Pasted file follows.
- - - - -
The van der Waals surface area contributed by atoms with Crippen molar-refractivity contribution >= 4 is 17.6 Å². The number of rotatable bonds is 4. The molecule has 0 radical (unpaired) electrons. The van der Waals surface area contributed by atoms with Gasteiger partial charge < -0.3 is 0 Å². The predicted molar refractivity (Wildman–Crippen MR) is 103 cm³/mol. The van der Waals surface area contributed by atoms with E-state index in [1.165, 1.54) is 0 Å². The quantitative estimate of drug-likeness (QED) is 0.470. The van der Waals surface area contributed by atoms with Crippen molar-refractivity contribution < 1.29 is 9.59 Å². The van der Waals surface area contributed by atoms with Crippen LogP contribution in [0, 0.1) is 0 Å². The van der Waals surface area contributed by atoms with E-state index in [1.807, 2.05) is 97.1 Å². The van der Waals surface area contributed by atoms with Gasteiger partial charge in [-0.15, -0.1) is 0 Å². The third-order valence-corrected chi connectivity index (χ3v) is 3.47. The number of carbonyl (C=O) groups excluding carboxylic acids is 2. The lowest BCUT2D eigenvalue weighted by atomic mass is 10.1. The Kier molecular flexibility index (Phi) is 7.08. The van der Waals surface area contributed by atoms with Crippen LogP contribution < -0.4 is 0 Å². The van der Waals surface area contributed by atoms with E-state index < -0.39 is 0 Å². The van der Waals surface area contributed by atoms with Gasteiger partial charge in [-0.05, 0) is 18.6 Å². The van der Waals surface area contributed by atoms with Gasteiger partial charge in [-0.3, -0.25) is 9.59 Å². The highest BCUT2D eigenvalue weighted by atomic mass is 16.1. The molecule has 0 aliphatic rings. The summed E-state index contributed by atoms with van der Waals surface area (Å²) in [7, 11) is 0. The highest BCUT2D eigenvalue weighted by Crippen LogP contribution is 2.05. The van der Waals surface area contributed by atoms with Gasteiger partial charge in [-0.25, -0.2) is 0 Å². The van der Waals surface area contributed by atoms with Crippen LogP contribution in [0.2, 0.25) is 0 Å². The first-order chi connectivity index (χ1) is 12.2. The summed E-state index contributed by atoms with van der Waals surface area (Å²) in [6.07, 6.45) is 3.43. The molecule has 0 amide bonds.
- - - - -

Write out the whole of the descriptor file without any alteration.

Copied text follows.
The van der Waals surface area contributed by atoms with Crippen molar-refractivity contribution >= 4 is 17.6 Å². The number of rotatable bonds is 4. The molecule has 0 radical (unpaired) electrons. The van der Waals surface area contributed by atoms with Gasteiger partial charge < -0.3 is 0 Å². The predicted molar refractivity (Wildman–Crippen MR) is 103 cm³/mol. The van der Waals surface area contributed by atoms with E-state index in [1.165, 1.54) is 0 Å². The quantitative estimate of drug-likeness (QED) is 0.470. The van der Waals surface area contributed by atoms with Crippen molar-refractivity contribution < 1.29 is 9.59 Å². The van der Waals surface area contributed by atoms with Crippen LogP contribution in [0, 0.1) is 0 Å². The van der Waals surface area contributed by atoms with E-state index in [1.807, 2.05) is 97.1 Å². The van der Waals surface area contributed by atoms with Gasteiger partial charge in [-0.15, -0.1) is 0 Å². The third-order valence-corrected chi connectivity index (χ3v) is 3.47. The number of carbonyl (C=O) groups excluding carboxylic acids is 2. The lowest BCUT2D eigenvalue weighted by atomic mass is 10.1. The Kier molecular flexibility index (Phi) is 7.08. The van der Waals surface area contributed by atoms with Crippen LogP contribution < -0.4 is 0 Å². The van der Waals surface area contributed by atoms with E-state index < -0.39 is 0 Å². The van der Waals surface area contributed by atoms with Gasteiger partial charge in [-0.05, 0) is 18.6 Å². The van der Waals surface area contributed by atoms with Gasteiger partial charge in [-0.3, -0.25) is 9.59 Å². The highest BCUT2D eigenvalue weighted by atomic mass is 16.1. The molecule has 0 aliphatic rings. The summed E-state index contributed by atoms with van der Waals surface area (Å²) in [7, 11) is 0. The highest BCUT2D eigenvalue weighted by Crippen LogP contribution is 2.05. The van der Waals surface area contributed by atoms with Gasteiger partial charge in [-0.25, -0.2) is 0 Å². The van der Waals surface area contributed by atoms with Crippen LogP contribution in [0.2, 0.25) is 0 Å². The first-order chi connectivity index (χ1) is 12.2. The summed E-state index contributed by atoms with van der Waals surface area (Å²) in [6.07, 6.45) is 3.43. The molecule has 0 amide bonds.